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He's Been Working on the Railroad--While Staying Home

July 13, 1986|Herbert J. Vida

Lloyd (Bud) Klaskin, 66, hardly looks his age and doesn't act it either. For example, he spends most of his time playing with his choo-choos. And hooking rugs. And collecting toy soldiers.

"Some people play golf," he said. "I play with my trains." All 10 of them, plus cable cars, streetcars, a ski lift, ice skating rink, oil well pumpers, gold mine and the revolving radar antenna in the miniature town he built.

Klaskin also has a word-flashing blimp, similar to the Goodyear model, floating above his township. An airplane, too.

It has taken Klaskin, a retired fabric printer, three years to build and put together Mount Charlotte, the miniature town named for his wife, in the 20-by-25-foot loft of their Mission Viejo home. Besides the HO gauge trains, the small town also has 100 homes, industrial buildings, a church with a wedding in progress, theaters, markets, trees, shrubbery, mountains and lakes.

And a Kentucky Fried Chicken store.

But the fun comes when he puts all 10 trains in motion on the 400 feet of track to travel over bridges and along winding routes while a recording sends out the clickety-clack sound of metal train wheels and blasts of the train air horn.

The final thrill is when he shuts the room lights and the town lights up.

"I'm a born baby," said Klaskin, wearing his engineer's cap and smoking a pipe. "Most kids had a train, but most of them also got tired of them. I didn't." He has been a train hobbiest since his discharge from the Army after World War II.

Nor has he tired of building his town, still spending about an hour a day in the loft. He is currently stringing telephone wire and building some San Francisco-style homes. Klaskin has built all of the structures, some of them from kits manufactured in Europe.

"Do you know," he said, "no one has a hospital kit. You really can't have a town without a hospital." He also wants to place a Ferris wheel in the town.

Klaskin has hosted a number of Scout troops, church, YMCA and YWCA groups and senior citizens as well as a number of individuals who have heard of his layout, some of them from the Train Collectors Assn. and Toy Train Operating Society. Klaskin is a member of both.

"If I had to say so myself," he said, "everything is beautiful and everything works; the lights, whistles, horns. I find it a fascinating hobby and it will never be complete."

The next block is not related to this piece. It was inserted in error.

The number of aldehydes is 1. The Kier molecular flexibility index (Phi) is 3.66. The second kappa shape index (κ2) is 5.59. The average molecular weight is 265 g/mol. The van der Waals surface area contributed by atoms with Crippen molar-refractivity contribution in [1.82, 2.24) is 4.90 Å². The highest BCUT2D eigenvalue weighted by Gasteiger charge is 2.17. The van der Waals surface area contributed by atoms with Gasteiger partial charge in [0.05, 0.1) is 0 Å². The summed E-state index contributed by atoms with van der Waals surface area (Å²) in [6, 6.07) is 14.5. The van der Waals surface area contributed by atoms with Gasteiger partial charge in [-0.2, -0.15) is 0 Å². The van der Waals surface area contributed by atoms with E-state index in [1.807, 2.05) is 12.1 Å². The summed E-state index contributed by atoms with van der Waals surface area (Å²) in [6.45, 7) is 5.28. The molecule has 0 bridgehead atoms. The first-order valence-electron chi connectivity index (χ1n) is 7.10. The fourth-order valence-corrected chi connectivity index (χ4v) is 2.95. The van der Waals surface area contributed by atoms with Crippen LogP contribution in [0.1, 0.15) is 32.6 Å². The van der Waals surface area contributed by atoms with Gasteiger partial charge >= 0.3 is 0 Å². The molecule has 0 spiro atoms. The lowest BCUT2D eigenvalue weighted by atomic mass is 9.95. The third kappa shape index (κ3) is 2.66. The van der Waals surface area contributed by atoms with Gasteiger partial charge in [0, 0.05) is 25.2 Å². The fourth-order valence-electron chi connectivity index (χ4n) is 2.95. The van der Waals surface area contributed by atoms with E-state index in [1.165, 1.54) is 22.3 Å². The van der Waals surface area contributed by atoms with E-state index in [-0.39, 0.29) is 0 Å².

When she drove into town after town, she was introduced as the First Lady of the Great American Race. To the other drivers in the recently completed cross-country run for vintage cars, she was known as Jennifer Goodheart, a good description of the bubbly competitor. At home, she's Ginni Withers, 42, of Anaheim.

Last year she won $25,000 for driving the oldest car to finish. This year, driving a 1907 Thomas Flyer, the same car that won the 1908 great race from New York to Paris, she finished second and didn't win a dime.

"But I was given the Spirit of the Event award," Withers said.

Business is business, so when Rebecca D. Knox, 30, and Tommy N. Barrett, 31, both of Huntington Beach, decided to get married on the Newport Trolley during its regular run from Corona del Mar to Balboa, the trolley made its regular stops, picking up passengers along the way.

The paying passengers mingled with the ring bearer, flower girls, minister and the rest of the wedding party, but the couple expected that sort of thing, because she's a regular trolley driver and he's the maintenance supervisor.

Knox was dressed in a turn-of-the-century blue gown and Barrett in trolley conductor's garb, quite a sight to passengers who boarded the trolley while the July 4 ceremony was in progress. The trolley was bedecked with flowers for the occasion.

One couple traveled along through the whole ceremony and were so taken by it they gave the couple a $20 check as a wedding gift. "We gave them a free trolley ride ticket," said the happy bride.

Every so often, said Mary MacDonald, 30, of Fullerton, women fliers of Ninety-Nines Inc. hold a novel flying fund-raiser at 4,500 feet from Fullerton Airport that takes them over Disneyland, Knott's Berry Farm and Anaheim Stadium.

In March, they raised $1,100 from the 150 adults and children, who were charged by the pound. "When we figured it up, the passengers weighed a total of 18,709 pounds and averaged 124.7 pounds," said MacDonald, spokeswoman for the sponsoring Fullerton chapter. In June, the group raised $800. There was a minimum of $5 and a maximum of $15 in both events.

"It's a good way for people interested in flying to get a taste of it," she said. "It would probably cost at least $30 to get that experience from a private flight."

And children, she said, really get a charge out of flying. "One kid cried to his parents that he wanted to go back up and fly over Disneyland again," said MacDonald.

He didn't.

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